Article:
Join The Search For The Lost D-Day Landing Clickers
As the 75th anniversary of the D-Day landings approaches, ACME Whistles are calling out to veterans and their loved ones to join the search for ‘The Lost Clickers’ used at Normandy.
Paratroopers were dropped into darkness behind enemy lines on the night before D-Day. The darkness and the need for stealth meant that regular communication would be dangerous, so the clickers were used to overcome this. If Paras were not alone when they landed, or later detected someone close by, they were to click once. Two clicks in reply meant friend, no response meant something else.
They were only used for 24 hours before their use was banned completely. This was an organised attempt at protecting the allied war effort and gave Paras an edge over the enemy thanks to this clear and simple means of communication. In addition to this means of recognition, a voice code was developed (valid during 24 hours following the start of operations): “Flash”, word to which it was necessary to answer “Thunder”. On the second day, the code became “Hustle”-“Along”.
Before D-Day, the English firm ACME Whistles spent 6 months making 7,000 'clickers' for soldiers. Some were nickel plated but some were just left in plain brass, to ensure that they were ready in time for D-Day. Each clicker was individually tested and the consequences of a clicker failing don’t bare thinking about.
Now, as we rapidly approach the 75th anniversary of D-Day, the company ACME Whistles would like to track down as many of the original 7,000 clickers as possible.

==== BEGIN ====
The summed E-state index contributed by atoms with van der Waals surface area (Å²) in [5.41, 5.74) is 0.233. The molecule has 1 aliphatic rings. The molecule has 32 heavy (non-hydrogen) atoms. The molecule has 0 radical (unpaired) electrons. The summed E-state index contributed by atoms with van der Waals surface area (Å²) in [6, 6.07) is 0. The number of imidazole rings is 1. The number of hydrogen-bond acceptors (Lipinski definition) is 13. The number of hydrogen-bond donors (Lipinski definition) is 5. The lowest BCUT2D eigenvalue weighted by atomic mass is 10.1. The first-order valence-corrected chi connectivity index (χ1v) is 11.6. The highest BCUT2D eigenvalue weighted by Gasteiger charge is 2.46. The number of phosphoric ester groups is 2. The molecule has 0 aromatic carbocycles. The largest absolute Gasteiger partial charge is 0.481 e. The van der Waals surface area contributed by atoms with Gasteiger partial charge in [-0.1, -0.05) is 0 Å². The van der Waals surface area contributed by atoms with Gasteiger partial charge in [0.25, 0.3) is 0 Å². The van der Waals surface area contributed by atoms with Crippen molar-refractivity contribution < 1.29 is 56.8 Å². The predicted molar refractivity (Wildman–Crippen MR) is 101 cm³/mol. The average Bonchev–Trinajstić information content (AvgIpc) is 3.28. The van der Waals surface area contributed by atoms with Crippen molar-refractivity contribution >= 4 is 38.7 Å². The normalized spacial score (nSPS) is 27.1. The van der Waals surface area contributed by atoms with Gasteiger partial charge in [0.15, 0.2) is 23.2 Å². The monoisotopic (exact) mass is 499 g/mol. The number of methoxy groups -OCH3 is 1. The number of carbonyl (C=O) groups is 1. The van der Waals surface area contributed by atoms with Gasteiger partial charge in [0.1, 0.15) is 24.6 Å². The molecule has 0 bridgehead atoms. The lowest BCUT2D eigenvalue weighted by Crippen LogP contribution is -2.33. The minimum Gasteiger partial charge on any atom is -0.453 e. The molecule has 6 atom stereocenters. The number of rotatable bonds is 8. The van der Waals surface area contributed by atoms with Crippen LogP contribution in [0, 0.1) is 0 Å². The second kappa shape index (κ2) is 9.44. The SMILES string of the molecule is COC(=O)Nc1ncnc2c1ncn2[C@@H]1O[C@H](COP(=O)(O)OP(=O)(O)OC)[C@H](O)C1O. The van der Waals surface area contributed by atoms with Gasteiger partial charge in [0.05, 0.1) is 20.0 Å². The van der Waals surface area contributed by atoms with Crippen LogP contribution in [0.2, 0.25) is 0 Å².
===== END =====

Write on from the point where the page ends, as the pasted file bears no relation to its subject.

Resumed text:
‘Do YOU have an original ACME Clicker’
Perhaps your great-grandad was a D-Day veteran, maybe he has a box of war medals where it could lie waiting to be discovered? Maybe a neighbour is a widow of a D-Day veteran who doesn’t realise the significance of the unassuming Clicker? ACME ask that people start seeking them out, to see if they can unearth a lost piece of sound history.
If and when the Clickers are found veterans, friends and family who take ownership of them will be invited to a special commemorative day, hosted by ACME Whistles.
D-Day 75 Bootprints
Forces War Records partners There But Not There are also commemorating the 75th anniversary of D-Day, by the creation of commemorative Bootprints which also help them raise money to support projects that help veterans back into employment. You can find out more about their latest campaign via the website: http://therebutnotthere.org.uk/
These Bootprints commemorate those 22,763 who died on D-Day and in the ensuing Battle of Normandy, as well as those who have died in subsequent conflicts.
Bring a Tommy home
You can also commemorate anyone who fought in the First or Second World War by purchasing a unique 10” Tommy at a discounted price direct from Forces War Records. The profits of which are donated to six beneficiary charities who support veterans today.